• Farming is a job. A farm is a business. (Small farms have to find their niche to survive.)
  • For a small farmer, farming must also be a lifestyle. (No vacation, or not REALLY.)
  • Tradition is significant, as is the breaking of tradition. Farmers are not stuck in the past, but they are certainly in dialogue with it.
  • Working extensively on or owning a farm gives you a close and unique relationship with the life cycle.
  • There is no set definition of "farmer." (Pride.)
  • Farming is a rollercoaster of emotion.
  • Each generation on a farm has a tough decision to make.
  • Farming is about family. Growing up on a farm is something special.
  • There is no easy solution to the difficulties these farmers face. It's all complicated.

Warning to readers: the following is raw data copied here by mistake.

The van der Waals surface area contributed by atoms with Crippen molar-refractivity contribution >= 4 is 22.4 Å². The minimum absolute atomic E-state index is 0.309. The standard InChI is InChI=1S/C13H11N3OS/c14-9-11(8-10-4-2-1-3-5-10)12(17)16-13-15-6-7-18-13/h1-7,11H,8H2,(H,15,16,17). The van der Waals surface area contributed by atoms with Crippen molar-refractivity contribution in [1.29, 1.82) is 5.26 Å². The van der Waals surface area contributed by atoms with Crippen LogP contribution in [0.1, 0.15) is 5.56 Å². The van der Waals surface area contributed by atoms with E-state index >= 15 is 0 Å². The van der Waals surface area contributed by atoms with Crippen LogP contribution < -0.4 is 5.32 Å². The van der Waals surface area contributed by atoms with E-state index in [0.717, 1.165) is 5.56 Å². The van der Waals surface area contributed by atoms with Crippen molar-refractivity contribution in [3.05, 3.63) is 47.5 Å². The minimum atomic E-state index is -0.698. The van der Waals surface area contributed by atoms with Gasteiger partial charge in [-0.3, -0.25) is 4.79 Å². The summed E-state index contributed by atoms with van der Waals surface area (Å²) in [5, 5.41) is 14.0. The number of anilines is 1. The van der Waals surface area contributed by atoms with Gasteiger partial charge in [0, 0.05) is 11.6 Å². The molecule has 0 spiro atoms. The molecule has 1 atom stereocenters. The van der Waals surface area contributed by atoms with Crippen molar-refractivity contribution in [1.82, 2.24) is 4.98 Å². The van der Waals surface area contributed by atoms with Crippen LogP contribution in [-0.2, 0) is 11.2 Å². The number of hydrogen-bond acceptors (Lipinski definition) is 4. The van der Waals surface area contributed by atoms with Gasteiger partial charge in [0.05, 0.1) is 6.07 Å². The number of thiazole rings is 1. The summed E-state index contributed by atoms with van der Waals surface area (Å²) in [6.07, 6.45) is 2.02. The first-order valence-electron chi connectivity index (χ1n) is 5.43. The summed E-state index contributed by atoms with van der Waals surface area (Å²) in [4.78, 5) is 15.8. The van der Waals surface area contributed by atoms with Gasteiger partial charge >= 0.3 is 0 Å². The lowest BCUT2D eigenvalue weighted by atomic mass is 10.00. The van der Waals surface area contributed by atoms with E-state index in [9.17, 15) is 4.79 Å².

And these images: Bright vegetables and faded clothing. Early morning mist and dew so that everything looks old or like a dream. A July afternoon when everything sticks to you -- straw, your clothing, sawdust, cat fur, the smell of dung -- and small blisters pop out on the palm of your hand under the hoe. When it's too hot to talk. White shirts showing scrubbed-in dirt. Picking a lemon cucumber and eating it, in the field, with its prickles and its cool watery insides that quench thirst. (Cool as a cucumber. How is it that cucumbers really are still cool on a ninety-degree day?) A sick cow, the way her eyes turn glassy, the way the fight comes back into them after an IV. Or the deep sleep of cows -- a cow passed out with her tongue lolling from her mouth, Ryan pulling on it, the cow sleeping on. Tali in his hooded sweatshirt and thin plastic gloves. Huge sudden welts from afternoon mosquitos layered over a rash of tiny bites from early morning invisibugs. Stout geese running, wings spread. The absence of the barn as strong as its presence. Clothes that people wear every day or almost every day, like Penny's polka dot boots or John's feminine straw hat or Trey's orange rubber apron or the Crocs that abound in Broadturn in the morning -- like costumes or uniforms. Flora's porcelain-doll face smeared with homemade cheese spread, white and peppered with fresh herbs. A field full of weeds bigger than the fragile salad greens sprouting underneath.